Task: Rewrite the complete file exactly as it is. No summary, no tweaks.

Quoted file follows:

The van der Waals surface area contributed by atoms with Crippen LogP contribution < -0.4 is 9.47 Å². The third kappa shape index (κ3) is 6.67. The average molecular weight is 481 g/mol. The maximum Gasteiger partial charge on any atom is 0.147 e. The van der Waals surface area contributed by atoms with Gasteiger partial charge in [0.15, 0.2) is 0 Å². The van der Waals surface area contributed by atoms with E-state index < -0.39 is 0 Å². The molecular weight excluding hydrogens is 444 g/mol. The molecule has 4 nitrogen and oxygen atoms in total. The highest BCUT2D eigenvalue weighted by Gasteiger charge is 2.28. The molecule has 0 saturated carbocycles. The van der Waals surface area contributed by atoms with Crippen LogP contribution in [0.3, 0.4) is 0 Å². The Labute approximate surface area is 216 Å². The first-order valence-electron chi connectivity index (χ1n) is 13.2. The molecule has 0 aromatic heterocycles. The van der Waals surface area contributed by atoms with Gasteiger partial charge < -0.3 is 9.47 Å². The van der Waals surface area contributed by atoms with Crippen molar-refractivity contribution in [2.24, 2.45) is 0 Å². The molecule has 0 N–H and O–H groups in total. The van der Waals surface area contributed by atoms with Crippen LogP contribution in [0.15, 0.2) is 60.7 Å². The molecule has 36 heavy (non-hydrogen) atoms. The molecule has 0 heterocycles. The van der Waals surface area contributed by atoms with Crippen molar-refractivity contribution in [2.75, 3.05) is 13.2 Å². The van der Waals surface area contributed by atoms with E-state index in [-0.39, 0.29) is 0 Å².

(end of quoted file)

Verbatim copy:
The van der Waals surface area contributed by atoms with Crippen LogP contribution < -0.4 is 9.47 Å². The third kappa shape index (κ3) is 6.67. The average molecular weight is 481 g/mol. The maximum Gasteiger partial charge on any atom is 0.147 e. The van der Waals surface area contributed by atoms with Gasteiger partial charge in [0.15, 0.2) is 0 Å². The van der Waals surface area contributed by atoms with E-state index < -0.39 is 0 Å². The molecular weight excluding hydrogens is 444 g/mol. The molecule has 4 nitrogen and oxygen atoms in total. The highest BCUT2D eigenvalue weighted by Gasteiger charge is 2.28. The molecule has 0 saturated carbocycles. The van der Waals surface area contributed by atoms with Crippen LogP contribution in [0.3, 0.4) is 0 Å². The Labute approximate surface area is 216 Å². The first-order valence-electron chi connectivity index (χ1n) is 13.2. The molecule has 0 aromatic heterocycles. The van der Waals surface area contributed by atoms with Gasteiger partial charge < -0.3 is 9.47 Å². The van der Waals surface area contributed by atoms with Crippen molar-refractivity contribution in [2.24, 2.45) is 0 Å². The molecule has 0 N–H and O–H groups in total. The van der Waals surface area contributed by atoms with Crippen LogP contribution in [0.15, 0.2) is 60.7 Å². The molecule has 36 heavy (non-hydrogen) atoms. The molecule has 0 heterocycles. The van der Waals surface area contributed by atoms with Crippen molar-refractivity contribution in [2.75, 3.05) is 13.2 Å². The van der Waals surface area contributed by atoms with E-state index in [-0.39, 0.29) is 0 Å².